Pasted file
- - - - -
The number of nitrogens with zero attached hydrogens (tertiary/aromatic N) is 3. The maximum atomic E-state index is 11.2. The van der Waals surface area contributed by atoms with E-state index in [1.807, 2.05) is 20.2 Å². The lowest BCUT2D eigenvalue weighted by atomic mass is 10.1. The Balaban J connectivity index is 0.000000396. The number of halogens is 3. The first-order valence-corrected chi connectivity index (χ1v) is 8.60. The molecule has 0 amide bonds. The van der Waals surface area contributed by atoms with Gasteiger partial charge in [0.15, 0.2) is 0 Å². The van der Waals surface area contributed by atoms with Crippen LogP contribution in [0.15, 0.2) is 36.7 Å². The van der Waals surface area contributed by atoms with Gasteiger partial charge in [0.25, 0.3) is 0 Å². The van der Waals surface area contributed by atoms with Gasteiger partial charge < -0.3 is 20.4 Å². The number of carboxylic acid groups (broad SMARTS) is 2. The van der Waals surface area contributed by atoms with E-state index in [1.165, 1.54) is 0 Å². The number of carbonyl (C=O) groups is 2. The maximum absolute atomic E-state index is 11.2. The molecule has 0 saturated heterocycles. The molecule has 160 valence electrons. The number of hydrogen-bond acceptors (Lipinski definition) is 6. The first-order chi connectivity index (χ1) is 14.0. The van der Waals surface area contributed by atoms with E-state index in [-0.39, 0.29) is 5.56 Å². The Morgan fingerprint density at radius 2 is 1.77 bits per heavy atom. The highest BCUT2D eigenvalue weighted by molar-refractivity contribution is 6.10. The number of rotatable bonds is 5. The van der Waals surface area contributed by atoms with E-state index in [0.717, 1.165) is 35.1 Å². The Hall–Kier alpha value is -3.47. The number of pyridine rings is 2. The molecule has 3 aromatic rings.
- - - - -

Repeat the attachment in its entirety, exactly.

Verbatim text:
The number of nitrogens with zero attached hydrogens (tertiary/aromatic N) is 3. The maximum atomic E-state index is 11.2. The van der Waals surface area contributed by atoms with E-state index in [1.807, 2.05) is 20.2 Å². The lowest BCUT2D eigenvalue weighted by atomic mass is 10.1. The Balaban J connectivity index is 0.000000396. The number of halogens is 3. The first-order valence-corrected chi connectivity index (χ1v) is 8.60. The molecule has 0 amide bonds. The van der Waals surface area contributed by atoms with Gasteiger partial charge in [0.15, 0.2) is 0 Å². The van der Waals surface area contributed by atoms with Crippen LogP contribution in [0.15, 0.2) is 36.7 Å². The van der Waals surface area contributed by atoms with Gasteiger partial charge in [0.25, 0.3) is 0 Å². The van der Waals surface area contributed by atoms with Gasteiger partial charge < -0.3 is 20.4 Å². The number of carboxylic acid groups (broad SMARTS) is 2. The van der Waals surface area contributed by atoms with E-state index in [1.165, 1.54) is 0 Å². The number of carbonyl (C=O) groups is 2. The maximum absolute atomic E-state index is 11.2. The molecule has 0 saturated heterocycles. The molecule has 160 valence electrons. The number of hydrogen-bond acceptors (Lipinski definition) is 6. The first-order chi connectivity index (χ1) is 14.0. The van der Waals surface area contributed by atoms with E-state index in [-0.39, 0.29) is 5.56 Å². The Morgan fingerprint density at radius 2 is 1.77 bits per heavy atom. The highest BCUT2D eigenvalue weighted by molar-refractivity contribution is 6.10. The number of rotatable bonds is 5. The van der Waals surface area contributed by atoms with E-state index in [0.717, 1.165) is 35.1 Å². The Hall–Kier alpha value is -3.47. The number of pyridine rings is 2. The molecule has 3 aromatic rings.